BREAKING THE WAVES
DIRECTOR:                     LARS VON TRIER
COUNTRY:                     DEN/NETH/FRANCE/SWEDEN 1996
CINEMATOGRAPHY:    ROBBY MILLER
MUSIC:                            JOACHIM HOLBEK
CAST:                              Emily Watson, Stellan Skarsgard, Catrin Cartlidge, Jean-Marc Barr, Adrian Rawlins, Jonathan Hackett, Sandra Voe
SUPER FEATURES:       The acting.


The only thing that seems to work against this film, is that it has no positive values, as it were, and therefore, no hope, in many ways, specially for the character/person, who makes this film go. But if one can, put aside that value judgment, this film has one performance that is absolutely excellent, and well deserving of its accolades. Not many people can stand out so much, anywhere at all.

This is the story of Bess, who marries outside of her family and village, to a foreign oil derrick worker. She is, very aloof, does crazy things, and in her spare time has conversations with God, with whom she seems to have a reasonable rapport.... except that this is mixed to the point that it makes her feel guilty, and responsible for the chain of events that change her life.

Her marriage seems fine, and as might be customary, she misses her husband. In one of her prayers/conversations with God, she asks that he come home. But he comes home injured, and ends up paralyzed. This adds some strain to their marriage, and Jan decided that Bess should have affairs and then tell him about it, as a way for him to enjoy something while in pain and paralyzed. Bess is at odds with the whole thing, and starts out with a lie, which of  course, Jan sees through anyway. And in her second attempt, she decided to give herself away to the first person that crosses her path.

This progresses, as is expected, and Jan is not getting better. he has, however, met another nurse, who seems to be more helpful. The nurse quickly sees the predicament that they are both in, and the story changes. Bess makes another mistake and joins a band of foreign shipmen, whose attitudes towards women and sex seem to be more sadistic than otherwise, and this brings about her total demise. The new nurse has called Jan's bluff, and his healing and desire to live has finally improved, and in the end we catch Bess getting a burial, at their hands, after the elders had condemned her, and decided that she could not have a decent burial at all.

Startling as it may be the greatest thing in this film is watching Emily Watson do her Bess thing all the way through. From the innocent little girl having her talks to God, to her eventual reckless abandon, in giving herself away, to prove that she loves her husband, which is something that he has requested in the first place. In between is a massive acting job, the likes of which is rarely found.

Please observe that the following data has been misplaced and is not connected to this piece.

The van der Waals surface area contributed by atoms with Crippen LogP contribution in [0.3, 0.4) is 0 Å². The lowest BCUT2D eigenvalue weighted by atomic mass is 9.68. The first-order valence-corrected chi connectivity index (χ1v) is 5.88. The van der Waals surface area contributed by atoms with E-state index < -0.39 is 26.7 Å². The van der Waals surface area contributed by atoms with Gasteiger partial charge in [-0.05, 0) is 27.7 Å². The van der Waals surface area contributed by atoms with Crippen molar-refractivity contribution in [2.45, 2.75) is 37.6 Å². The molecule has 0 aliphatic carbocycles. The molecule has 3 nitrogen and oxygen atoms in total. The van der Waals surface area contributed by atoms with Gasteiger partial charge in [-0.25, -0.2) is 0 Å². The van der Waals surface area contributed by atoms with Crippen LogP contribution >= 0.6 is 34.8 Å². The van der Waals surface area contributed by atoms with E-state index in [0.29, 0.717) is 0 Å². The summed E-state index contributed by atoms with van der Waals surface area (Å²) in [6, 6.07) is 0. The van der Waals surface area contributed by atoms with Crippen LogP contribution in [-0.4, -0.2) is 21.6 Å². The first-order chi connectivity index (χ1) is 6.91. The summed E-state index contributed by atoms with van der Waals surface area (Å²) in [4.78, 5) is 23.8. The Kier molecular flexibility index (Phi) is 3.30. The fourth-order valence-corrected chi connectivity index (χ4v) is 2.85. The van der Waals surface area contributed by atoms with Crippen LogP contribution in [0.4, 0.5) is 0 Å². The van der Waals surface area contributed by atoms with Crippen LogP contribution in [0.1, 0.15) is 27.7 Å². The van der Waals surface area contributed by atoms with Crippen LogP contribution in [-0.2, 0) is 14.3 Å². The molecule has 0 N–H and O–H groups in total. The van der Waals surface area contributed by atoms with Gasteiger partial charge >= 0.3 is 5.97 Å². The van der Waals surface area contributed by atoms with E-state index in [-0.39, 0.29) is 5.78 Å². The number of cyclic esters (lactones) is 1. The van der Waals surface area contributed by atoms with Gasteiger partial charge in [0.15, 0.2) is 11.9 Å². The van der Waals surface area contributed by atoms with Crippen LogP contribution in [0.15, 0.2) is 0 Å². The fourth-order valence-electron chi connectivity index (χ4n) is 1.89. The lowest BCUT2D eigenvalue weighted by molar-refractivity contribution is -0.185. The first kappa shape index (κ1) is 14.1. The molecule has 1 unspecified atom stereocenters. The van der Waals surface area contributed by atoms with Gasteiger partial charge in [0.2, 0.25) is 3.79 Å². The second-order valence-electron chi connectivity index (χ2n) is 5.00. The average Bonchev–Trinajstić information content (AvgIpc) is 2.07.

For the most part, this film is done with a camera in hand, as if it had Bess' point of view as the most important part of its story. Around her, the camera moves, and at times it seems to move faster than otherwise, which is a nice analogy for what is happening around her, and she has a hard time keeping up with it. In comparison, the rest of the film is slow and boring, with some rather pointed places... like Jan's hospital room, where the camera does not move as much, or very little, thus suggesting that he is boring, if one takes that to be a theme. However, Bess has given herself away to this man, and she will do what she has to, to feel like she can love him unconditionally. The down side, of course, asides from a religious community that relishes in judging people, even if they are from their families, as outlaws, renegades, and disgraced people.

Lars von Trier, has used the hand style before, although it was never used in such an incredible abandon with which it is used here in this film. This enhances Bess' plight, and we can't help but feel sorry for her and her predicament. And it never slows down, or makes the film less attractive for what it is trying to do, and accomplish. It is the story of Bess, and the film ends with Bess, though we know what else has happened.

It's hard not to get caught up in the emotions of the moment in this film, as the visual style tends to drag you in.... when Jan gets hurt, it is as if we are also getting hurt, or at least a part of the hard work that he is doing.

A very good film, though sad, but very strong in the acting department, specially Emily Watson, who turns in what is considered a career performance. But the film has its vicious edge at times, specially when looking at the elders and their attitudes.

4 GIBLOONS

 

   

      

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